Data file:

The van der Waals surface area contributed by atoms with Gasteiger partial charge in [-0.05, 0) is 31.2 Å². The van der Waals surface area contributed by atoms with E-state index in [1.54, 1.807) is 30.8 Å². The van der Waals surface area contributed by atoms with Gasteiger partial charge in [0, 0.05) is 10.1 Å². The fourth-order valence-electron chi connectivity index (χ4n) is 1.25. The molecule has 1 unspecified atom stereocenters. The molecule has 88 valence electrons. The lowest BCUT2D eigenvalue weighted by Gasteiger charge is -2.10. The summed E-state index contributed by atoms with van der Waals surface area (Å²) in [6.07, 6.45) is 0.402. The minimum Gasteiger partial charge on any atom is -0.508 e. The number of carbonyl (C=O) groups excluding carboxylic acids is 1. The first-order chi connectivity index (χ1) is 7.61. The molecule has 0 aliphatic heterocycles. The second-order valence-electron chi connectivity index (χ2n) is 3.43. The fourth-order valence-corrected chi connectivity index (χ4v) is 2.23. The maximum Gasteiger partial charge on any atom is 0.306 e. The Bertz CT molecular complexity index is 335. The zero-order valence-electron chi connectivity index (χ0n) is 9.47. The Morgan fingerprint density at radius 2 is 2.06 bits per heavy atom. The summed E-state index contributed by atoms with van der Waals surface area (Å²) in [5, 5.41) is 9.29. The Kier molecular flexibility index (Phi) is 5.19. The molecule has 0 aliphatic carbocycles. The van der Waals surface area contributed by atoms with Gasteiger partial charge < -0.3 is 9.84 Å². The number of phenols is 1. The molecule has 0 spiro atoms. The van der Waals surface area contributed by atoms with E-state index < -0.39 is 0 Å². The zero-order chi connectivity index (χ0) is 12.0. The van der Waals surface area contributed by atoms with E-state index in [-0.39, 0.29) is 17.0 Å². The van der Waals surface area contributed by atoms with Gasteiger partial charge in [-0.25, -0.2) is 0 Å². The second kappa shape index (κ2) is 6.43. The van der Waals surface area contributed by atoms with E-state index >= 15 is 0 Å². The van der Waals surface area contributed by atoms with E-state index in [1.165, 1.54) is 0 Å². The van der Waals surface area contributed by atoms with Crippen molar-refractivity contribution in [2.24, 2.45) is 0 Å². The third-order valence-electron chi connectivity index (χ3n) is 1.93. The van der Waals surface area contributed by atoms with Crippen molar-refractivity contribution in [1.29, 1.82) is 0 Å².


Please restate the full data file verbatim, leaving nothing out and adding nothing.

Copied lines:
The van der Waals surface area contributed by atoms with Gasteiger partial charge in [-0.05, 0) is 31.2 Å². The van der Waals surface area contributed by atoms with E-state index in [1.54, 1.807) is 30.8 Å². The van der Waals surface area contributed by atoms with Gasteiger partial charge in [0, 0.05) is 10.1 Å². The fourth-order valence-electron chi connectivity index (χ4n) is 1.25. The molecule has 1 unspecified atom stereocenters. The molecule has 88 valence electrons. The lowest BCUT2D eigenvalue weighted by Gasteiger charge is -2.10. The summed E-state index contributed by atoms with van der Waals surface area (Å²) in [6.07, 6.45) is 0.402. The minimum Gasteiger partial charge on any atom is -0.508 e. The number of carbonyl (C=O) groups excluding carboxylic acids is 1. The first-order chi connectivity index (χ1) is 7.61. The molecule has 0 aliphatic heterocycles. The second-order valence-electron chi connectivity index (χ2n) is 3.43. The fourth-order valence-corrected chi connectivity index (χ4v) is 2.23. The maximum Gasteiger partial charge on any atom is 0.306 e. The Bertz CT molecular complexity index is 335. The zero-order valence-electron chi connectivity index (χ0n) is 9.47. The Morgan fingerprint density at radius 2 is 2.06 bits per heavy atom. The summed E-state index contributed by atoms with van der Waals surface area (Å²) in [5, 5.41) is 9.29. The Kier molecular flexibility index (Phi) is 5.19. The molecule has 0 aliphatic carbocycles. The van der Waals surface area contributed by atoms with Gasteiger partial charge < -0.3 is 9.84 Å². The number of phenols is 1. The molecule has 0 spiro atoms. The van der Waals surface area contributed by atoms with E-state index < -0.39 is 0 Å². The zero-order chi connectivity index (χ0) is 12.0. The van der Waals surface area contributed by atoms with E-state index in [-0.39, 0.29) is 17.0 Å². The van der Waals surface area contributed by atoms with Gasteiger partial charge in [-0.25, -0.2) is 0 Å². The second kappa shape index (κ2) is 6.43. The van der Waals surface area contributed by atoms with E-state index >= 15 is 0 Å². The van der Waals surface area contributed by atoms with E-state index in [1.165, 1.54) is 0 Å². The van der Waals surface area contributed by atoms with Crippen molar-refractivity contribution in [2.24, 2.45) is 0 Å². The third-order valence-electron chi connectivity index (χ3n) is 1.93. The van der Waals surface area contributed by atoms with Crippen molar-refractivity contribution in [1.29, 1.82) is 0 Å².